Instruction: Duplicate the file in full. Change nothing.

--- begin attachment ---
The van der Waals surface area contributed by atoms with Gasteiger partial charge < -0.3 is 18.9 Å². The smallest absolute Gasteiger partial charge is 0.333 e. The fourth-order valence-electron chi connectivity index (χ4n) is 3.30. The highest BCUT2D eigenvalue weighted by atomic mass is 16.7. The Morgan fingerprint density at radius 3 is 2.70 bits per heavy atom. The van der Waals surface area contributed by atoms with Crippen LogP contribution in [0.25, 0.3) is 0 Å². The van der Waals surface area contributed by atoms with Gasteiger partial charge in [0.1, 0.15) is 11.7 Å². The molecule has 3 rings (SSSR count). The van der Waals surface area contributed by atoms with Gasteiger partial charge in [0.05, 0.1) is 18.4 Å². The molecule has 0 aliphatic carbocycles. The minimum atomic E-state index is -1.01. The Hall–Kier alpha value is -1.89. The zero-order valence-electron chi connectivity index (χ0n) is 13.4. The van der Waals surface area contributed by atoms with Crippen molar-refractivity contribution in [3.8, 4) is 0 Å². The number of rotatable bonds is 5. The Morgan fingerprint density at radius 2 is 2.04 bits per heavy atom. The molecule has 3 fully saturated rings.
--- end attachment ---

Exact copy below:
The van der Waals surface area contributed by atoms with Gasteiger partial charge < -0.3 is 18.9 Å². The smallest absolute Gasteiger partial charge is 0.333 e. The fourth-order valence-electron chi connectivity index (χ4n) is 3.30. The highest BCUT2D eigenvalue weighted by atomic mass is 16.7. The Morgan fingerprint density at radius 3 is 2.70 bits per heavy atom. The van der Waals surface area contributed by atoms with Crippen LogP contribution in [0.25, 0.3) is 0 Å². The van der Waals surface area contributed by atoms with Gasteiger partial charge in [0.1, 0.15) is 11.7 Å². The molecule has 3 rings (SSSR count). The van der Waals surface area contributed by atoms with Gasteiger partial charge in [0.05, 0.1) is 18.4 Å². The molecule has 0 aliphatic carbocycles. The minimum atomic E-state index is -1.01. The Hall–Kier alpha value is -1.89. The zero-order valence-electron chi connectivity index (χ0n) is 13.4. The van der Waals surface area contributed by atoms with Crippen molar-refractivity contribution in [3.8, 4) is 0 Å². The number of rotatable bonds is 5. The Morgan fingerprint density at radius 2 is 2.04 bits per heavy atom. The molecule has 3 fully saturated rings.